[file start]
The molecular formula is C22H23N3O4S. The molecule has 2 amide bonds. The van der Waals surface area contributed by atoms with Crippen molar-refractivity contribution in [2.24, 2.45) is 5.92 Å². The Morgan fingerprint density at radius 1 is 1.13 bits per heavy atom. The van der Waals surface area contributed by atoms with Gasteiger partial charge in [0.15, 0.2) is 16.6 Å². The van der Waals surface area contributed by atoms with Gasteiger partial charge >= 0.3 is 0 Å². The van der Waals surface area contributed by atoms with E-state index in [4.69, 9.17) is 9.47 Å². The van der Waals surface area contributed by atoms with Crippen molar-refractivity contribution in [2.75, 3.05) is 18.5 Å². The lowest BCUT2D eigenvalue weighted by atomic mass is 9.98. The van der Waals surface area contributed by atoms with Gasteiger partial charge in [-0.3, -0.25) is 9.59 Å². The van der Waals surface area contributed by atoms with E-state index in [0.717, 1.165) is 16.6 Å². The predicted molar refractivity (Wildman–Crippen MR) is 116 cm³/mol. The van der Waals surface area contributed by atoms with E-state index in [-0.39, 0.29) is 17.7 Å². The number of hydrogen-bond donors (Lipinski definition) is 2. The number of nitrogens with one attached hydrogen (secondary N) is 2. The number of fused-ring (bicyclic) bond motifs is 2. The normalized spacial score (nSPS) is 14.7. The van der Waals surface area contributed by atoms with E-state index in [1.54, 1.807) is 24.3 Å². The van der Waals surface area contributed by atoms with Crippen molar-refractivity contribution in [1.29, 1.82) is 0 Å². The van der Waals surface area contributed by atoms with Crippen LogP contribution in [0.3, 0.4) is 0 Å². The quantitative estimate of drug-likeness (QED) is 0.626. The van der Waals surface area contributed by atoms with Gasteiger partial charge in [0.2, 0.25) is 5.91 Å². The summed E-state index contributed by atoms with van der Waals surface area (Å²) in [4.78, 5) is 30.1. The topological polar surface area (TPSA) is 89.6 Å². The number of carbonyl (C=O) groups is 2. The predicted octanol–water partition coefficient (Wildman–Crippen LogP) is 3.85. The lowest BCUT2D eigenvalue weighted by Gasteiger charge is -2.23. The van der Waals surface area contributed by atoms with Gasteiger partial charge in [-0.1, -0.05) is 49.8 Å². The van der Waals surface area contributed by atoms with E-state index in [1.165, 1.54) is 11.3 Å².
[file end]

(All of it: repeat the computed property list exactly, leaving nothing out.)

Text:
The molecular formula is C22H23N3O4S. The molecule has 2 amide bonds. The van der Waals surface area contributed by atoms with Crippen molar-refractivity contribution in [2.24, 2.45) is 5.92 Å². The Morgan fingerprint density at radius 1 is 1.13 bits per heavy atom. The van der Waals surface area contributed by atoms with Gasteiger partial charge in [0.15, 0.2) is 16.6 Å². The van der Waals surface area contributed by atoms with Gasteiger partial charge >= 0.3 is 0 Å². The van der Waals surface area contributed by atoms with E-state index in [4.69, 9.17) is 9.47 Å². The van der Waals surface area contributed by atoms with Crippen molar-refractivity contribution in [2.75, 3.05) is 18.5 Å². The lowest BCUT2D eigenvalue weighted by atomic mass is 9.98. The van der Waals surface area contributed by atoms with Gasteiger partial charge in [-0.3, -0.25) is 9.59 Å². The van der Waals surface area contributed by atoms with E-state index in [0.717, 1.165) is 16.6 Å². The predicted molar refractivity (Wildman–Crippen MR) is 116 cm³/mol. The van der Waals surface area contributed by atoms with E-state index in [-0.39, 0.29) is 17.7 Å². The number of hydrogen-bond donors (Lipinski definition) is 2. The number of nitrogens with one attached hydrogen (secondary N) is 2. The number of fused-ring (bicyclic) bond motifs is 2. The normalized spacial score (nSPS) is 14.7. The van der Waals surface area contributed by atoms with E-state index in [1.54, 1.807) is 24.3 Å². The van der Waals surface area contributed by atoms with Crippen molar-refractivity contribution in [1.29, 1.82) is 0 Å². The van der Waals surface area contributed by atoms with Crippen LogP contribution in [0.3, 0.4) is 0 Å². The quantitative estimate of drug-likeness (QED) is 0.626. The van der Waals surface area contributed by atoms with Gasteiger partial charge in [0.2, 0.25) is 5.91 Å². The summed E-state index contributed by atoms with van der Waals surface area (Å²) in [4.78, 5) is 30.1. The topological polar surface area (TPSA) is 89.6 Å². The number of carbonyl (C=O) groups is 2. The predicted octanol–water partition coefficient (Wildman–Crippen LogP) is 3.85. The lowest BCUT2D eigenvalue weighted by Gasteiger charge is -2.23. The van der Waals surface area contributed by atoms with Gasteiger partial charge in [-0.1, -0.05) is 49.8 Å². The van der Waals surface area contributed by atoms with E-state index in [1.165, 1.54) is 11.3 Å².